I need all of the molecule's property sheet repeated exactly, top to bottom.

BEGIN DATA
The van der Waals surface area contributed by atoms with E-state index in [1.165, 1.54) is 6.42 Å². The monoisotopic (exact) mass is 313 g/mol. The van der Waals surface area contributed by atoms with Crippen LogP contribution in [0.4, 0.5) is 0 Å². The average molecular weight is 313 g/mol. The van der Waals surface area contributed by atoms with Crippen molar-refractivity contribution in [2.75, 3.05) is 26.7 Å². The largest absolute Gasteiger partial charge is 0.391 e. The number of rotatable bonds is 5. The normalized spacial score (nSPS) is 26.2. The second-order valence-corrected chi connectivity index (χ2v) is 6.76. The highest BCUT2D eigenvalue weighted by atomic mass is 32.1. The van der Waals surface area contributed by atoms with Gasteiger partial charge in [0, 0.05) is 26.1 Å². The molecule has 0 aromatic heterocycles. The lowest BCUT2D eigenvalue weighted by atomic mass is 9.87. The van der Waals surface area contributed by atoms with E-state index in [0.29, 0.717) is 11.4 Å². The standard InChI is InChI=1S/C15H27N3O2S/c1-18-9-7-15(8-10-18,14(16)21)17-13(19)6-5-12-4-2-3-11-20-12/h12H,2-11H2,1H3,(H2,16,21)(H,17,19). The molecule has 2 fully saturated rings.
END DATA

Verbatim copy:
The van der Waals surface area contributed by atoms with E-state index in [1.165, 1.54) is 6.42 Å². The monoisotopic (exact) mass is 313 g/mol. The van der Waals surface area contributed by atoms with Crippen LogP contribution in [0.4, 0.5) is 0 Å². The average molecular weight is 313 g/mol. The van der Waals surface area contributed by atoms with Crippen molar-refractivity contribution in [2.75, 3.05) is 26.7 Å². The largest absolute Gasteiger partial charge is 0.391 e. The number of rotatable bonds is 5. The normalized spacial score (nSPS) is 26.2. The second-order valence-corrected chi connectivity index (χ2v) is 6.76. The highest BCUT2D eigenvalue weighted by atomic mass is 32.1. The van der Waals surface area contributed by atoms with Gasteiger partial charge in [0, 0.05) is 26.1 Å². The molecule has 0 aromatic heterocycles. The lowest BCUT2D eigenvalue weighted by atomic mass is 9.87. The van der Waals surface area contributed by atoms with E-state index in [0.29, 0.717) is 11.4 Å². The standard InChI is InChI=1S/C15H27N3O2S/c1-18-9-7-15(8-10-18,14(16)21)17-13(19)6-5-12-4-2-3-11-20-12/h12H,2-11H2,1H3,(H2,16,21)(H,17,19). The molecule has 2 fully saturated rings.